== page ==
"Perhaps the most impressive of all the cookbook blogs are the three devoted to the 2004 edition of Gourmet magazine's "The Gourmet Cookbook" -- all 5¼ pounds and 1,300-odd recipes of it. Befitting this culinary Everest, all three writers are overachievers in their professional lives."

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--Ruth Reichl, Editor-in-Chief of Gourmet Magazine, June 8 2008, comment on "Chocolate Velvet Ice Cream".

Saturday, February 21, 2009

Udon Noodle Salad with Grilled Chicken and Asian Dressing & Lentils and Curried Rice with Friend Onions

These tough economic times have had me taking a closer look at what's hanging around in my pantry. I have the standard stuff--cornmeal, lentils, tuna fish--but I also have a preponderance of Japanese ingredients, thanks to a Yankee Swap present I received a few years back. Soba noodles, udon noodles, nori, bonito flakes, and a Japanese cookbook that I flip through from time to time.

A perfect opportunity to explore a cuisine that I enjoy eating but don't have that much experience cooking--and Gourmet helpfully provides a recipe that involves one of my pantry ingredients: Udon Noodle Salad with Grilled Chicken and Asian Dressing.

I don't think I've ever eaten udon noodles before--the notes describe them as soft and slightly chewy and that's about right--they are incredibly satisfying to eat. This recipe has you combine three things--the boiled, cooled noodles, marinated, grilled chicken breast, and a cilantro/parsley vinaigrette. It's actually pretty straightforward--the only issue I really had with it is that the recipe needs a little clarification.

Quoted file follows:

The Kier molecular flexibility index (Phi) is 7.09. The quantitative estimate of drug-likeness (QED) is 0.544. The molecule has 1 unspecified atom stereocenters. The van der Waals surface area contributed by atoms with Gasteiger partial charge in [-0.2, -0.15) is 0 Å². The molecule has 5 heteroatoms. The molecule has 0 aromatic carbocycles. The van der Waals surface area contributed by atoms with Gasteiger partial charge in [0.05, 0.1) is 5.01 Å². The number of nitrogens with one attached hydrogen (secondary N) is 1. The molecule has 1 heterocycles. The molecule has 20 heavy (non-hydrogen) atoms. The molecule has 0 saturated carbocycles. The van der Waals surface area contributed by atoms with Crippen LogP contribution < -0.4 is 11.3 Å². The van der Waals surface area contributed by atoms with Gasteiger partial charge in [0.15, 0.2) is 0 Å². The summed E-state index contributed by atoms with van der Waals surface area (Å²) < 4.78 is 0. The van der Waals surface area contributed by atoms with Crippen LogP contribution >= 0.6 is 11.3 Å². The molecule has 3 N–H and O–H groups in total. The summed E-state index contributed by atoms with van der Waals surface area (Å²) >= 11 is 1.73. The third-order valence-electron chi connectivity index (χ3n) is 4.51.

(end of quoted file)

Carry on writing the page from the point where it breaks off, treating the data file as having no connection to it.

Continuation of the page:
For example, it has you combining stock, cilantro springs, parsley etc in a blender, to puree until smooth. This is what it looked like after pureeing:

which resembles something you might find in an unkempt aquarium. This is easy to fix--don't say "cilantro sprigs", say "chopped cilantro".

The other moment of hesitation for me was what to do with the vinaigrette (there was a lot of it). Are the noodles supposed to sit in the vinaigrette like soup? Or are they supposed to be just lightly coated and then drain the vinaigrette off? I ended up letting the leftovers hang out in the same bowl as the vinaigrette, which ended up being a mistake--the noodles break down and lose that lovely chewy consistency by the next day.

These small niggly things aside, I would make this dish again in a minute, especially for a fun summer dinner. The flavors are bright, and it's easy to put together.


Lentils were another thing I had floating around in my pantry, and it was pretty easy to find a recipe would put them to good use. Lentils and Curried Rice with Fried Onions is based on an Indian dish called khichri (explain the notes) and the fried onions are not what you're thinking of--no batter, just simple sliced onions fried in vegetable oil until they're brown and crispy.

This is another recipe that has you making components separately and combining them to delicious effect. The lentils are boiled and drained, the onions are fried and salted, and the rice is cooked with lots a curry powder and a little bit of cayenne.

The lentils and the rice are tossed together with some chopped parsley, and onions top off the show. I should say, the onions that didn't go into my mouth topped off the show--it is very hard to resist crispy salted things hanging about on the counter.

This makes a lot and we had great leftovers for days. It's worth noting that the onions don't retain their lovely crispy nature in the refrigerator but that's ok. If you're struggling with mid-winter food blahs this might be just the thing to spice up your dinner plate.


Gluten-Free recipe in this post: Lentils and Curried Rice with Fried Onions

1 comment:

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